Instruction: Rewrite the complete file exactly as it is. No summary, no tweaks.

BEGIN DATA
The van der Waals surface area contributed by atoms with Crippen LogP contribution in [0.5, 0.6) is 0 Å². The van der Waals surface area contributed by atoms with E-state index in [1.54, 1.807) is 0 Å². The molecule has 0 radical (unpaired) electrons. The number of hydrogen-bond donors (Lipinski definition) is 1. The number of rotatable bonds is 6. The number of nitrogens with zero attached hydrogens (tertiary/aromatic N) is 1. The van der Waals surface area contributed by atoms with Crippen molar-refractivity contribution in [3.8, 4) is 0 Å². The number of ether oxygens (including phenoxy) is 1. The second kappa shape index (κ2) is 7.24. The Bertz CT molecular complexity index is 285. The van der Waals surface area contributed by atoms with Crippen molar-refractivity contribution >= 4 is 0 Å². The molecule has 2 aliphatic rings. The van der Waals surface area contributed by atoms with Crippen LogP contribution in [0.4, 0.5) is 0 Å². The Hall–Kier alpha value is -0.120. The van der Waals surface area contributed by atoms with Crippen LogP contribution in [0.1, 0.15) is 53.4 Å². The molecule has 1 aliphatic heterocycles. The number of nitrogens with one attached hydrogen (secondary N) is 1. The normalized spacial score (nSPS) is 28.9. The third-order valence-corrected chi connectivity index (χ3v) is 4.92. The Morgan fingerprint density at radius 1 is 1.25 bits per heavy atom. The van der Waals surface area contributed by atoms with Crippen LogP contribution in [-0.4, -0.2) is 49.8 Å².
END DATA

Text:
The van der Waals surface area contributed by atoms with Crippen LogP contribution in [0.5, 0.6) is 0 Å². The van der Waals surface area contributed by atoms with E-state index in [1.54, 1.807) is 0 Å². The molecule has 0 radical (unpaired) electrons. The number of hydrogen-bond donors (Lipinski definition) is 1. The number of rotatable bonds is 6. The number of nitrogens with zero attached hydrogens (tertiary/aromatic N) is 1. The van der Waals surface area contributed by atoms with Crippen molar-refractivity contribution in [3.8, 4) is 0 Å². The number of ether oxygens (including phenoxy) is 1. The second kappa shape index (κ2) is 7.24. The Bertz CT molecular complexity index is 285. The van der Waals surface area contributed by atoms with Crippen molar-refractivity contribution >= 4 is 0 Å². The molecule has 2 aliphatic rings. The van der Waals surface area contributed by atoms with Crippen LogP contribution in [0.4, 0.5) is 0 Å². The Hall–Kier alpha value is -0.120. The van der Waals surface area contributed by atoms with Crippen LogP contribution in [0.1, 0.15) is 53.4 Å². The molecule has 1 aliphatic heterocycles. The number of nitrogens with one attached hydrogen (secondary N) is 1. The normalized spacial score (nSPS) is 28.9. The third-order valence-corrected chi connectivity index (χ3v) is 4.92. The Morgan fingerprint density at radius 1 is 1.25 bits per heavy atom. The van der Waals surface area contributed by atoms with Crippen LogP contribution in [-0.4, -0.2) is 49.8 Å².